September 21, 2018
While I still maintain that giving storms names is a bad idea on the grounds that it only encourages them, it turns out that sarcastically putting their names in quotes just makes things worse. Certainly, Storm Ali did live up to its amber warning on Wednesday, took out our power halfway through the morning (which wasn’t then restored until Thursday morning) and downing enough trees on the roads around us to make going to my dental appointment in Notso Bigtown a bit of a choose-your-own-adventure as we had to backtrack several times to find a route that didn’t have a large amount of interesting looking firewood blocking the way.
But what the Weather Gods taketh away, the Weather Gods also giveth. For a while I’ve been looking at our poor dead olive tree and thinking I really should replace with something that was less of a sad reminder of my neglect. It was as we were sitting there watching it being rocked wildly in its pot by the storm (what can I say, when the internet is down you have to make your own entertainment – indeed I ended up forced to complete this year’s tax return, so every cloud and all that), that I noticed something strange at the foot of the trunk:
Yup. It’s aliiiiiive. Really, you can’t keep a good tree down.
September 18, 2018
Normally, September’s habit of delivering a settled spell of sunny mild weather just as you’ve given up on seeing the sun in any meaningful sense before April is the only compensation we get after a rubbish summer. So this year, having had an actual summer for once, it seems a bit churlish to complain of this September’s endless succession of wind, rain, unforecasted showers and now an amber weather warning courtesy of the impending Storm ‘Ali’. The problem is, we’ve taken to planning around these Indian summers, and this week sees us hosting the Bigtown Bike Breakfast, so I’m complaining anyway, churlish or not.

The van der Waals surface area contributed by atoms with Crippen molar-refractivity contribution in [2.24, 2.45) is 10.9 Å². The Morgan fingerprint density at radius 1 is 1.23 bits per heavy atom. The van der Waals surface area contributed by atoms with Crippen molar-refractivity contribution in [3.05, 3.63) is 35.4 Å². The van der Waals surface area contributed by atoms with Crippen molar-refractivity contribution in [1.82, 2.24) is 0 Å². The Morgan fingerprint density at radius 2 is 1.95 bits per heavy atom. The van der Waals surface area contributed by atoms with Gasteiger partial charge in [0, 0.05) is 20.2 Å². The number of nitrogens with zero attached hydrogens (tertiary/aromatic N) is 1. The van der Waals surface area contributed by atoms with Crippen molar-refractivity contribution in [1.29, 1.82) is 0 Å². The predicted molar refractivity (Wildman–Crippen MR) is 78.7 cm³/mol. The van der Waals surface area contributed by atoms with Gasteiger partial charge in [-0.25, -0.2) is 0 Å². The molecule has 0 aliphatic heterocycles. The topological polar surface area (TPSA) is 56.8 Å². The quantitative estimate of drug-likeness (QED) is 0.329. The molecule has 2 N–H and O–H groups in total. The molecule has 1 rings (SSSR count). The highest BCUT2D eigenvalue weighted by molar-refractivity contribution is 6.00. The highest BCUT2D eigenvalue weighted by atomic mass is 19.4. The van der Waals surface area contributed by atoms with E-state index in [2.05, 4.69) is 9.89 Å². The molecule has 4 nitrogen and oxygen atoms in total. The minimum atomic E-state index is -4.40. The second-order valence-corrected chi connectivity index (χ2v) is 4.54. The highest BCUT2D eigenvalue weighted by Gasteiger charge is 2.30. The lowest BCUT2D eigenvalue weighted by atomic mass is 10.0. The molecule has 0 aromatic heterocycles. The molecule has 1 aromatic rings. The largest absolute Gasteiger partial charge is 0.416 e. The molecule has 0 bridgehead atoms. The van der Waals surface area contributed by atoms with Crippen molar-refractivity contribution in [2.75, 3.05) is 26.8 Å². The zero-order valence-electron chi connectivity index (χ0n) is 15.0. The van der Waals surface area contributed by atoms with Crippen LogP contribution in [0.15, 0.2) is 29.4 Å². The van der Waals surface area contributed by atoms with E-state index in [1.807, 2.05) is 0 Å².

Today, after a miserable start, we had enough of a break in the weather for me to spend a little time out flyering Bigtown’s hardy cycle commuters to let them know there were free bacon rolls in the offing just for the pleasure of riding to work by bike – and by ‘flyering’ I mostly mean ‘standing in one part of the cycle path watching all the cyclists whizz by unflyered on a different section of the path and then, when I have relocated to the place where all the cyclists were before, watching them zip past the spot where I was standing originally’.
Empty cycle path
Even when I did track down a few cyclists, there was the challenge of getting them to take a flyer without physically impeding their progress. My technique for this is to smile, stand off to one side, and hold the flyer out for an easy passing grab. Mostly they were happy enough to either take one on the fly (kudos to chap cycling along no handed making a phone call who spotted me, switched his phone to the other hand, grabbed the flyer with a brief thumbs up, and continued on his way without even breaking cadence), or slow or even stop for a brief chat. But there’s always one or two who have to swerve past me unnecessarily with a look that suggests I was attempting to hand them a bag of dog poo or a fizzing stick of dynamite marked ACME. Your loss, miserable cycling people, that’s all I can say. May all your winds be headwinds, and your roads scattered with blackthorn…
On the plus side, one cyclist actually caught me: he was on his e-bike and I think had chased me down on the road in for the express pleasure of telling me all about it, so delighted was he with his new machine. (If you are a cycle campaigner in need of cheering up, I suggest you find your nearest e-bike and ask its owner what they think of it. You’re almost guaranteed to get a ‘cycling has transformed my life’ story which can keep you going through the next three meetings where the coonsil explain why they can’t put a decent cycle track in somewhere because they need a redundantly wide road to stay that way ‘as a spare‘). It was a pleasure to reward him with the news of a free breakfast, although as he was already the happiest cyclist in Bigtown, I’m not sure he needed the boost. Still, to those that have shall be given …
September 2, 2018
The good thing about having Bigtown farmers’ market move to the train station, where it is easily accessible by bike (instead of out on the bypass where it was only accessible by bike if you were completely fearless) is that on a pleasant Sunday morning it’s a real joy to pootle down to fill your boots (and your panniers) with good things.
The downside is that when the weather decides it’s going to be one of those days when the forecast says it won’t rain, and the rain radar says it isn’t raining, and yet wet stuff is unmistakably coming out of the sky and continues to do so all day – you* still feel obliged to go down there by bike.